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Related Dustboxes
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This data story details changes in air quality during the weeks before and after Bonfire Night on 5 November in Forest Hill, London. The monitoring period discussed here spans from 31 October to 14 November 2020. The Citizen Sense research group investigates trends in pollution through particulate matter data collected at 6 Dustbox monitors in the area.

Based on citizen data collected in collaboration with participants in SE23, we find that Bonfire Night has a significant impact on air quality both indoors and outdoors. We also suggest ways to mitigate this through careful siting and timing of fireworks displays, among other measures.

I. Location


Bonfire Night, or Guy Fawkes Night, is an annual British tradition that involves the burning of effigies and large firework displays. While the event is usually observed on 5 November, celebrations can span adjacent weekends. This period of time also encompasses Diwali celebrations on 14 November, a festival of lights with fireworks. Bonfires and fireworks impact air quality by producing particulate matter, nitrogen dioxide (NO2) and sulphur dioxide (SO2). Elevated levels of PM2.5 are evident during Bonfire Night, and in 2020 high levels of particulate matter were reported across the country around this time. Air Quality News reported daily PM2.5 averages of 133 µg/m3 in London in the Westminster area on 6 November. Similar spikes are recorded across the country.

Bonfire Night displays are often large public events with a significant number of spectators. In 2020, Covid-19 restrictions on public gatherings resulted in most large events being cancelled, including Lewisham Council’s Blackheath fireworks display (a 2019 video of the fireworks is available from 853.London, a screengrab of which provides the header to this post). In late October, the London Fire Brigade advised Londoners to “think twice” before organising their own displays, anticipating an increase in these kinds of events due to the cancellation of larger displays. Despite this, an increase in private firework sales was reported. In the UK, the sale of fireworks for private purposes is prohibited outside the timeframes of 15 October to 10 November, 26 to 31 December, and 3 days before Chinese New Year and Diwali. Fireworks cannot be set off or thrown in public spaces or used between 23:00–07:00. On Bonfire Night, this timeframe is extended until 00:00; and 01:00 on New Year’s Eve, Diwali and Chinese New Year. A related data story, Forest Hill Lockdown, details how Lewisham is a smoke control area so there are some restrictions on what can be burned. During the lockdown the Council asked residents not to light fires due to their implications for respiratory health, as well as possible pressure added to the emergency services.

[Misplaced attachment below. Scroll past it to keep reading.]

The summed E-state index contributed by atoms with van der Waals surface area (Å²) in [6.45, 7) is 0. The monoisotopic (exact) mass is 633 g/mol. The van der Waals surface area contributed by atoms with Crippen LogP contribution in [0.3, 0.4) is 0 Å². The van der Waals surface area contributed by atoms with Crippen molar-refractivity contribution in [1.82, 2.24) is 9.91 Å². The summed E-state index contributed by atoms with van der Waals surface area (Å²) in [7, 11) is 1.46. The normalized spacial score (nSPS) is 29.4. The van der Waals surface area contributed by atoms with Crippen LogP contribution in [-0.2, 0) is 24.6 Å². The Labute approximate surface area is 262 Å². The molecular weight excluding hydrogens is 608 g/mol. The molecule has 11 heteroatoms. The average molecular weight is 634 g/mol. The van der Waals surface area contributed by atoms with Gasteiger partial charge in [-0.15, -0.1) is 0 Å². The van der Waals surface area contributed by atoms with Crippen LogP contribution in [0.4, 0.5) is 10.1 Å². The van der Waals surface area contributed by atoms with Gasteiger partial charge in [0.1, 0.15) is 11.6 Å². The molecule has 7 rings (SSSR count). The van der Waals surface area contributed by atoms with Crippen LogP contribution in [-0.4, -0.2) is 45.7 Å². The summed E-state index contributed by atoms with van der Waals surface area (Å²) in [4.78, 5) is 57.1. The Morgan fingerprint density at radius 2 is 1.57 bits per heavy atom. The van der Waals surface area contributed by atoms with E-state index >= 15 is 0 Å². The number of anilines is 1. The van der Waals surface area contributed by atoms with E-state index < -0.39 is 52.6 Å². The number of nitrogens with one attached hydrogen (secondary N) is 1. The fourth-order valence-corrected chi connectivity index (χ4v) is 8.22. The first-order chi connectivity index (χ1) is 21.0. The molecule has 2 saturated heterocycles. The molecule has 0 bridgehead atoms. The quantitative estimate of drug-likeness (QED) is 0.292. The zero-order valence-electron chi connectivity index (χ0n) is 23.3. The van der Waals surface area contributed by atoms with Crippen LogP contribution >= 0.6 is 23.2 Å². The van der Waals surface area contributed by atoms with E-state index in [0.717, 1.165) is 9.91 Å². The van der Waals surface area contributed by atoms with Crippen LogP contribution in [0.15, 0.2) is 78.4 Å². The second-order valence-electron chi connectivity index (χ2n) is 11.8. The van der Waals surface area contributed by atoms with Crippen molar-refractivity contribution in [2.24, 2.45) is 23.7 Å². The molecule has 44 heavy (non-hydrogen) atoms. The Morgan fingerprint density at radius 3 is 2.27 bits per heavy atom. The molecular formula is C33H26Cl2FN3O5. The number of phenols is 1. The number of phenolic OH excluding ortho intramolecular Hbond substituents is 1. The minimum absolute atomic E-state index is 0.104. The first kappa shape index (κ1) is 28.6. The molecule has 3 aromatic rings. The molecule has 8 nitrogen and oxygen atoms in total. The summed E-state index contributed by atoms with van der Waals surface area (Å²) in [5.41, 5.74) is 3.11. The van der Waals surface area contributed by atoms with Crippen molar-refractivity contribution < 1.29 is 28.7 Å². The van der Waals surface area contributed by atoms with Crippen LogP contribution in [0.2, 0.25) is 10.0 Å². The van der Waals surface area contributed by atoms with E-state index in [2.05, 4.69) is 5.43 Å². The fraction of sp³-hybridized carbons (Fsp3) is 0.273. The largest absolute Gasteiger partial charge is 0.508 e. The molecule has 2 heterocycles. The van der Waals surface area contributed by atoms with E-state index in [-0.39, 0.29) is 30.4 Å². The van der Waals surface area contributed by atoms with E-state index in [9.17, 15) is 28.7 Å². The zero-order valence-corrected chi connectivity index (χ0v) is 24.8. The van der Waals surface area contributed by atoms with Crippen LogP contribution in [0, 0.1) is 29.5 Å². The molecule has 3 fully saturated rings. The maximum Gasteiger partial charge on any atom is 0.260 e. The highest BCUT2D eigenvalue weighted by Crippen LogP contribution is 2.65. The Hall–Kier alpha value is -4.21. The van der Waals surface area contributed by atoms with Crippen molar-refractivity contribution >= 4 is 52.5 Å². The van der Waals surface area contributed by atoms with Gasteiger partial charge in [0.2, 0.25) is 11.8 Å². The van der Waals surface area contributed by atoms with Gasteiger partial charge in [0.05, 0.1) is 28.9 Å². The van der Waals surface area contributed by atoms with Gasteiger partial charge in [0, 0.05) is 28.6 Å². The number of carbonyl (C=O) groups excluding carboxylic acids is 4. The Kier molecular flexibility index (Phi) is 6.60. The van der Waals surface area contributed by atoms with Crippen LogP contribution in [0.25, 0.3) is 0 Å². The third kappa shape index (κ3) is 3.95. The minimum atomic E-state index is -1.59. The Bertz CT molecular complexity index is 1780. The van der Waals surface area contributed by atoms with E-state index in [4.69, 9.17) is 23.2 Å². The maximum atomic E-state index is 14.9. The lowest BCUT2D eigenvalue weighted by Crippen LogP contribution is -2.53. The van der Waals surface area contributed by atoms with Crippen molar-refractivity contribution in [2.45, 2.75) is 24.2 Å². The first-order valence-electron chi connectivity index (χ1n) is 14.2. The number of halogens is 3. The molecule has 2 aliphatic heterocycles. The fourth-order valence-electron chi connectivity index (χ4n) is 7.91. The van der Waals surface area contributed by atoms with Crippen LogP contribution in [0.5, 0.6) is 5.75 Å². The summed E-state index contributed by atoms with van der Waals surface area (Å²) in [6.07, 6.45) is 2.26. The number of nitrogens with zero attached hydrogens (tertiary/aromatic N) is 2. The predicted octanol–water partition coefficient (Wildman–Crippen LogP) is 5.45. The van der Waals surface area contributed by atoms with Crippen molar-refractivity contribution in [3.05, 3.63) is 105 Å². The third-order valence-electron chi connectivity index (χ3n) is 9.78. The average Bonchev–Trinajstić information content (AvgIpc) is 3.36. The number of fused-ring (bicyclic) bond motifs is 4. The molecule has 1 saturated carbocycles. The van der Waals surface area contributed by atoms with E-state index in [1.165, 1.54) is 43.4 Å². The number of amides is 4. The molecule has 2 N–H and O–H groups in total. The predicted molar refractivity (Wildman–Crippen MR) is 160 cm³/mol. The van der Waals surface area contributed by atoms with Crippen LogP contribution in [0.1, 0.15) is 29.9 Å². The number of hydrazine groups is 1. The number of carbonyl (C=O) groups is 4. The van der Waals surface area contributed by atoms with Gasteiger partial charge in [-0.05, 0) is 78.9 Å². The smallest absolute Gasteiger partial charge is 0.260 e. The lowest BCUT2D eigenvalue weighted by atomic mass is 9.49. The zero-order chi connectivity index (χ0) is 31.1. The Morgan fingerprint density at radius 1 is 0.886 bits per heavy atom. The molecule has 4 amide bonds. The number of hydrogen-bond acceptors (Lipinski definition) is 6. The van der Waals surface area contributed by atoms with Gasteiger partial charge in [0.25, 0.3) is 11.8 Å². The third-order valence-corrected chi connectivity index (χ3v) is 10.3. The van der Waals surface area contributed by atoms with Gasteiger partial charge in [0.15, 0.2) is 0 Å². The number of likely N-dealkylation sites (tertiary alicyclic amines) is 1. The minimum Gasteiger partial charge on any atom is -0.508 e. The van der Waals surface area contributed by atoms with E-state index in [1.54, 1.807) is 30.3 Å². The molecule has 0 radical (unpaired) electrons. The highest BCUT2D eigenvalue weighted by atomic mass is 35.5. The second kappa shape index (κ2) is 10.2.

Focusing on a two-week period around Bonfire Night, this data story looks at data from a citizen-led network of devices in Forest Hill in South East London. The story compares data from six monitors located in this area, including Dustboxes 0001, 0006 (indoors), 2051, 2058, 2060 and 2062. Dustbox 2058 is in a residential area near Brockley Rise (B218). The remaining five Dustbox monitors are all near the the South Circular Road, as can be seen on the above map. The Dustbox 2.0 (or second-generation Dustbox) measures particulate matter 2.5 (PM2.5), a pollutant that is especially hazardous to human health.

II. Is There Evidence of a Problem

The Dustbox device used to monitor PM2.5 is an “indicative” monitor. This means that measurements can give an indication of pollutant concentrations, but cannot be directly compared with national and international guidelines and standards in an “official” or regulatory sense. Despite this, indicative monitors are a well-established method within atmospheric science for carrying out initial surveys of an area to establish whether a potential problem merits further investigation. Indicative monitors are also becoming increasingly available for citizen-based air-quality monitoring, similar to this study.